El‐Maghrabi et al. (2018) list another set of important points to consider. Furthermore, they explain that consistency in the methodology for measuring the SDGs is elementary and that targets are often interdependent, leading to positive or negative correlations. At the same time, repeated use of an indicator to measure different goals can in turn result in the correlation of goals. This becomes especially apparent with goals 6 to 12. The concept of path-dependency helps to identify and explain diverging results in country-specific SDG achievement.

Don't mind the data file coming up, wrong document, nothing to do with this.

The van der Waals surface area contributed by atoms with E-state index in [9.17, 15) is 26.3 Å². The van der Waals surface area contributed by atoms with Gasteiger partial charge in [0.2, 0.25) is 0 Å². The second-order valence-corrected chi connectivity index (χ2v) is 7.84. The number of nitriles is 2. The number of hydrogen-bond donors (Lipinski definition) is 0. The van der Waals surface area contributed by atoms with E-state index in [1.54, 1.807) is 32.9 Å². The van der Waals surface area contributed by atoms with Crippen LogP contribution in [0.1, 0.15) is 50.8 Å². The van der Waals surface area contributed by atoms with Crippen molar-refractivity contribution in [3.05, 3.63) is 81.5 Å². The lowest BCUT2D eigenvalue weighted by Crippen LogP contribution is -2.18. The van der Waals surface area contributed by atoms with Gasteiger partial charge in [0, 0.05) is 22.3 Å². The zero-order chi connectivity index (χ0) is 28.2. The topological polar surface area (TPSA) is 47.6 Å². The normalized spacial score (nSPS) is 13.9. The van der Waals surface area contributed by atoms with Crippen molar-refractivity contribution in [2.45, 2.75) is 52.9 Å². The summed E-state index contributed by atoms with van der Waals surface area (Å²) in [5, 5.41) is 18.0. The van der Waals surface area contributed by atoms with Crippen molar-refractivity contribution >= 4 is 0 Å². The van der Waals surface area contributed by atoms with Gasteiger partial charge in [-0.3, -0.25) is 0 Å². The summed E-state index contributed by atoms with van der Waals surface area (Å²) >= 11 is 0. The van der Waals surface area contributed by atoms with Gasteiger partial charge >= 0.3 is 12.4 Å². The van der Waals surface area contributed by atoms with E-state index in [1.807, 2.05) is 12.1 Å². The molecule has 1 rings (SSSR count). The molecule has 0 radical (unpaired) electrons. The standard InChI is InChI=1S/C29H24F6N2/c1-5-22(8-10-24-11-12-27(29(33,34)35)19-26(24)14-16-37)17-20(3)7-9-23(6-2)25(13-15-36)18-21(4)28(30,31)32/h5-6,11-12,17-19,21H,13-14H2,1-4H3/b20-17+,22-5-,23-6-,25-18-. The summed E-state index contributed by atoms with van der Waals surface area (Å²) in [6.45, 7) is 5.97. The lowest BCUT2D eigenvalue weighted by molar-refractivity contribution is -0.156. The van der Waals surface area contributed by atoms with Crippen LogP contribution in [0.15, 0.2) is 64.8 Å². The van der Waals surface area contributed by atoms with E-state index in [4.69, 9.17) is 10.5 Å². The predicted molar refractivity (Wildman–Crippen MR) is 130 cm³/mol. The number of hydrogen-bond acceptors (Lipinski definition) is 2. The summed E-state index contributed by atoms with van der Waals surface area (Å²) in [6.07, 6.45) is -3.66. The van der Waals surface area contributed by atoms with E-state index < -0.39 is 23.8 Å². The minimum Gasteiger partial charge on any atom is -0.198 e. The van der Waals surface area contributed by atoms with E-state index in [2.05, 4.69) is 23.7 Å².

Breuer et al. (2019) present a comprehensive overview of the challenges in the methodological assessment of SDGs. They conclude that replicability, rigour in the assessment, and an informed decision by policymakers concerning the ranking are indispensable. Another reason for the challenges of working with SDGs can be explained by considering them as “wicked problems”: As they lack clear formulation, available information is misleading, and stakeholders have conflicting values (see e.g., Eden and Wagstaff, 2020; McCall and Burge, 2016; Crowley and Head, 2017; Peters and Tarpey, 2019). Furthermore, the goals themselves cannot be classified as true or false, they are just good or bad. In addition, as this classification is based on normative rather than empirical criteria, this poses a challenge to policymakers, because they are accountable for the success or failure of the “wicked problems”.